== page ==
Shane (Vincent Gallo) and his new wife June (Tricia Vessey) are newlyweds honeymooning in Paris. Although happy, their relationship becomes strained when Shane secretly visits the medical clinic where he was once involved in experimental research on the human libido. Before long, the effect of this research becomes terrifyingly obvious, and Shane seeks self-exile in a desperate effort to find a cure. All the while, Core (Beatrice Dalle), a Parisian woman, preys upon the men she lures with the promise of sexual gratification. This extreme behaviour mirrors Shane's own base instincts, and their mutual desire for carnal violence suggests a deep-seated bond which must be consolidated.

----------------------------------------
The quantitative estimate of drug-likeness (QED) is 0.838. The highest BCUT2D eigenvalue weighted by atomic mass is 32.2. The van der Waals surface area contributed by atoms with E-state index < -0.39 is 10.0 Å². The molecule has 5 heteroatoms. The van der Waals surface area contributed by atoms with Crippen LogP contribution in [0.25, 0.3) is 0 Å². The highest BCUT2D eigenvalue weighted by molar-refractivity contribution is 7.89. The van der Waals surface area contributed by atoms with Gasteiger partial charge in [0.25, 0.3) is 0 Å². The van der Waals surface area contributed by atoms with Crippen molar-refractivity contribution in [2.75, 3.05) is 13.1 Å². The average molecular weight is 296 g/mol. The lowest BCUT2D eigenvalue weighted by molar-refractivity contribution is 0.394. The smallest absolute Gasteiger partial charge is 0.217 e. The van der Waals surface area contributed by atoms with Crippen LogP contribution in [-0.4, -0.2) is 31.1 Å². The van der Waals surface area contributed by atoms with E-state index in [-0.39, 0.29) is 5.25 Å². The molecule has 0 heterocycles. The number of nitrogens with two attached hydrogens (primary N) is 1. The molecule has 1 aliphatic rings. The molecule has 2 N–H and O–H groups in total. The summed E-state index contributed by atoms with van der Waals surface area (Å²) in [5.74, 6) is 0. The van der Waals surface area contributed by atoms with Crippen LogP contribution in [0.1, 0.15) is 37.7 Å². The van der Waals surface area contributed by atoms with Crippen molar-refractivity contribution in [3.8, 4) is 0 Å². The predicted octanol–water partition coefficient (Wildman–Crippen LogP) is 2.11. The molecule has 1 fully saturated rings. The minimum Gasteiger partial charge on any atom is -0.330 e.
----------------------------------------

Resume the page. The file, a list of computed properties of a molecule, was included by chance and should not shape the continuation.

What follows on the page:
A classic example of obscure art house European cinema, Trouble Every Day
is a sordid, shocking and often indecipherable examination of sexual depravity and violence. This is a deliberately difficult film--it is a full 15 minutes before anyone utters a line of dialogue--and director Claire Denis has created a world that offers the viewer little in the way of respite throughout the 90-minute duration. Both Vincent Gallo and Beatrice Dalle turn in their standard cult movie performances (long silences, staring into the distance) but in truth there are few actors so well suited to a piece of work such as this. Trouble Every Day
is not for the casual viewer, suited more to real aficionados of the genre who are prepared to be challenged, shaken and more than a little appalled by every twist in the gruesome plot. --Phil Udell
--This text refers to an out of print or unavailable edition of this title.